Do you think your fans are different to a more mainstream band’s due to the fact you can still talk to them personally, and that one-on-one dynamic is important? 

The five of us have been very lucky thus far. We try very hard to have direct contact with the people that care about Empires as much as we do. I wouldn’t want it any other way. This is about sharing and hopefully sparking some sort of feeling in each other at the end of the day.

Putting ‘Howl’ on your website available for free download was a move almost like Radiohead’s release of In Rainbows. Coming back to the impact of the internet on the music industry issue, was this a response to that? Were you worried that no one would buy the hard copy of the album if you did this, or were you just happy to get your music out there, and this ensured that possibly more people would listen to it? 

We released “Howl” online for free for several reasons. First, we did so because we could and not many artists can. The album was ours and will always be ours. Since the record was completely constructed by the band, we could do whatever we wanted with it. Second, it was important to us get our music out as fast and as easy as possible. We knew this way anyone in the world could grab it and we could know exactly where from. Third, we loved the idea of this being our introduction to everyone. Knowing we initiated our relationship with you by giving away something we spent a lot of time and energy on is a great feeling. Now, we hopefully started a strong bond with the listener. “Howl” is the starting point for Empires and to me, feels like when the band truly kicked off.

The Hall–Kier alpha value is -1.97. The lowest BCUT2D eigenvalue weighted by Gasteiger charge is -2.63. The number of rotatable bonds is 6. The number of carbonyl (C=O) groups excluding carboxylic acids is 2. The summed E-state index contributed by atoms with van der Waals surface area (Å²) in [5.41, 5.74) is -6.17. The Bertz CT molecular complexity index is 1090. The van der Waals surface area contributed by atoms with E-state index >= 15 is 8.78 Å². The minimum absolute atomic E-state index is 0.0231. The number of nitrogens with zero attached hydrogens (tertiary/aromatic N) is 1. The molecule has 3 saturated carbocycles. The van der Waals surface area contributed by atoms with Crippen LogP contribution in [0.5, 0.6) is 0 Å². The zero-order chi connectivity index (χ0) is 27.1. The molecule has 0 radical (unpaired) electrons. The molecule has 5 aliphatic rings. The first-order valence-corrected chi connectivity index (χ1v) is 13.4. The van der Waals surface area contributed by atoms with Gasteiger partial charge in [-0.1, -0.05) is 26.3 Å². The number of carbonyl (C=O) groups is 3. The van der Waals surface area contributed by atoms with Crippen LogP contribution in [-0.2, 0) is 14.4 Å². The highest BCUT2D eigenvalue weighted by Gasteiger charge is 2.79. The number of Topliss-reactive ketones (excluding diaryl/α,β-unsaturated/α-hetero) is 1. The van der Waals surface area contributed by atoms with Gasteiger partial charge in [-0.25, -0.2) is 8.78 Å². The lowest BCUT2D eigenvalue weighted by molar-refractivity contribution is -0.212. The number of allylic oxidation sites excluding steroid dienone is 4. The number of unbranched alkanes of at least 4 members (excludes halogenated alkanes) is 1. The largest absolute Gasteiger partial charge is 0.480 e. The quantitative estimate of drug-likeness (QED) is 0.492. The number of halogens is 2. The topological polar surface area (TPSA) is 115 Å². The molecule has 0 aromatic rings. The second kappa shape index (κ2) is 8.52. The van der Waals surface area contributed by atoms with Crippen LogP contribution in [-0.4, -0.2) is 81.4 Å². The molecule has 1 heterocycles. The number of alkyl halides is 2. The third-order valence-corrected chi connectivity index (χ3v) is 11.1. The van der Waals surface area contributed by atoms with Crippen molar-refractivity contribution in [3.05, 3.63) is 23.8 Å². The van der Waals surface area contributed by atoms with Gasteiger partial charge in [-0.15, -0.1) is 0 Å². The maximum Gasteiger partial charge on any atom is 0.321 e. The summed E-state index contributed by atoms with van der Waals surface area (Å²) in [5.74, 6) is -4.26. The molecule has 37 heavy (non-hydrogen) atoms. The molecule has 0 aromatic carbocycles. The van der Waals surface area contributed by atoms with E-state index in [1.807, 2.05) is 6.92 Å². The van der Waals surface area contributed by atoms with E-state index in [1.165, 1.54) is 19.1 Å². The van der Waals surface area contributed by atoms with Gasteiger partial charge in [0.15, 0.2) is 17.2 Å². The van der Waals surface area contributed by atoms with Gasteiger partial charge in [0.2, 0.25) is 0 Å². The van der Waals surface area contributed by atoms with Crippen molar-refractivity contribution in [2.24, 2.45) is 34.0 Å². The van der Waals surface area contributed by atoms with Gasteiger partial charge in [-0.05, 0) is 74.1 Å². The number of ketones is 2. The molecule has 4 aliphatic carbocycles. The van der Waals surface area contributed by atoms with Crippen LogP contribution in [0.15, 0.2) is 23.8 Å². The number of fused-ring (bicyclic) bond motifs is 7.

Some of our readers have been asking about “Hayley”, and whether there’s a story behind it. Could you clarify this? 

Sean writes all the lyrics for Empires. The story is true as far as I know.

Do you feel that being unsigned allows you a greater level of control? Would you ever consider signing to a label, especially a major one, or do you feel that it wouldn’t be worth it for you in the long run? 

The best thing about being unsigned is that our path is unwritten and unseen. Anything could happen. The downside to not having a home for Empires is that it does make things much harder for us and can be a cause for distractions while trying to achieve the main goal. I’m not opposed to signing with an indie or a major at this point but obviously whatever is in the best intention for Empires, we’ll decide to do. Max, Sean, Ryan, Alfred and myself do everything we can to make Empires as self-sufficient as possible and I don’t think that will change. It’s very important for us to be “hands on” with anything we do together. The more we can do on our own, the more accurate of representation it will be.

Your music is very different to most bands around these days and definitely stands out, especially the way all your songs have a different sound to them. Do you think this is important? 

I think it’s important to be yourself and pursue what makes you happy, which is what “Howl” is to us. It’s not my place to judge or to call someone else’s work generic. Though I have been finding myself digging deeper through more experienced and educated artists to find inspiration lately. You need to have something valid to say to get my attention.

originally posted here.